Tuesday, April 30, 2013

Stuff Students Say: April Edition

I got to meet Taylor Swift on Spring Break!
Well I saw a blonde lady. 

I wanna be a teacher like you when I grow up because then I'd be eating flamin' hots alllll day long. (Public Service Announcement: I have never once eaten flamin' hots on the job.)

When she saw what I brought for lunch:
Y'all ain't got no French Fries?!

Do you know what a pineapple looks like before it's cut up?
Oh yeah, that's Spongebob's house!

(Explaining the storyline of Snow White)
Okay so that old ugly lady had give her an apple that went bad and she died. Then that man kissed her and that's the story.

(At recess time)
Me: You're a really fast runner!
Student: My mama made me that way, that's why!

Ms. Gesch imma turn you into a cute pretty dog and take you home with me. 

Tanight imma watch ALL the air bud movies!

My momma is paying me to be nice. That's why I'm so sweet today.

I'll bring you some lasagna tomorrow on your birthday. 
Tomorrow's not my birthday.
It will be. If there's lasagna then it's your birthday.  

Thursday, April 25, 2013

I'm Not Joking

This is a real message I took while answering the phone at my parents' house in rural Wisconsin last Saturday.

"Oh, hey Anna! Didn't know you were home visiting. Let your parents know that one of the girls who was on the second grade class Sunday School outing forgot her gun in your dad's car. If you could just have him bring the gun to church tomorrow so we can return it that'd be great. Thanks." 

Again: I'm not joking.

Wednesday, April 24, 2013


It's been awhile since I've done a "Currently" post, which is a really fun kind of way to reflect on the state of affairs in your life from time to time. I read the last two posts I did of this installment, and had to chuckle to myself as there seems to be a theme of weddings and training for running events that is cyclical in my life. Here's what I'm up to in April of 2013.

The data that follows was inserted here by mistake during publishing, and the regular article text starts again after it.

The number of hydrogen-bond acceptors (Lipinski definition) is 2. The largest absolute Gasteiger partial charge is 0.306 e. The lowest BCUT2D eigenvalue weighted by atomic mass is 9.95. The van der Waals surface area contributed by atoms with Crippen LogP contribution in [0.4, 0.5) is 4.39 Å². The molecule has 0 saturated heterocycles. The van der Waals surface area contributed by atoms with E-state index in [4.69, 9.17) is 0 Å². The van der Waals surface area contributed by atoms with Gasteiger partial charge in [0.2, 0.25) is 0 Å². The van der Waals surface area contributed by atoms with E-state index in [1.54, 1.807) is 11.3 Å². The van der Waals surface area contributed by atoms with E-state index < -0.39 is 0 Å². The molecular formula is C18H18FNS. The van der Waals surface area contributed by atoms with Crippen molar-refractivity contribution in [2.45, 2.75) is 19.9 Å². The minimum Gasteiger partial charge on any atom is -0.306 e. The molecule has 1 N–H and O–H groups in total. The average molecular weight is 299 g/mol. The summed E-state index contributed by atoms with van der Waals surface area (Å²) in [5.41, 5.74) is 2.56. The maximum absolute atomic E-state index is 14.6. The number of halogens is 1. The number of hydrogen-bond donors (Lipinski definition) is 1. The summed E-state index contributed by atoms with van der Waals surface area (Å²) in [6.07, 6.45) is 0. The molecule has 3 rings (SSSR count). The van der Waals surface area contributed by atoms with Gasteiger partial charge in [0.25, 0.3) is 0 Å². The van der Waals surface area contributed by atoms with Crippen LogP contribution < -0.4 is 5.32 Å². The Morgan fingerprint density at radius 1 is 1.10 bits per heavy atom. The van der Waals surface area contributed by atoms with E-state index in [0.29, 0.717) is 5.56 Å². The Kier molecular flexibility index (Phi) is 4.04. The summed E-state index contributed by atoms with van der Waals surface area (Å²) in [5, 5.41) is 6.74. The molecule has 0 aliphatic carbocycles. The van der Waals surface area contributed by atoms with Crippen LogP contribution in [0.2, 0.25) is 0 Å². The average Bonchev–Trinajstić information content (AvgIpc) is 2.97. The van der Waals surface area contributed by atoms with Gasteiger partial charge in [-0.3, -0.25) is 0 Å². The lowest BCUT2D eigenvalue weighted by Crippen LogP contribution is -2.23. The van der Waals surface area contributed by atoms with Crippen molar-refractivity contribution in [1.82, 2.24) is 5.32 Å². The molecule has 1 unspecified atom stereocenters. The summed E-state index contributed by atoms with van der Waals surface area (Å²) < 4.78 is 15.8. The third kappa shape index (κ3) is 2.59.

Loving: I am loving two things in particular these days. The first? Daylight. Not the Matt & Kim song (although I do certainly love that as well). The fact that I am driving to and from school in relative daylight outside is an unbelievable difference from the Dark Ages of November through February. How did I stand it?! I can actually get home from school at 5:30 and still have enough time to go on a run or finish an errand or cook a meal without feeling like a nocturnal vampire. Daylight has done wonders for my general happiness. The second thing I'm loving? CAPTAIN CRUNCH. I had no idea that there was an ALL BERRIES version of this cereal. Holy cow. So good. 

Reading: Extremely Loud and Incredibly Close by Jonathan Safron Foer. It is all things hopeful, heartbreaking, original, and special. You follow Oskar Schell, a nine-year-old boy, around his hometown of New York City after he has lost his father in 9/11. He is on the mission of his young lifetime, and bit by bit you get to know the context, mind, and family history of the brilliant kid. It is wonderful because it reminds you the beauty and honesty of a child's brain. It is also wonderful because it shows how goodness and brilliance can still happen in the midst of darkness and brokenness and somehow it's all okay. That made no sense, I realize. Go read the book and you'll understand.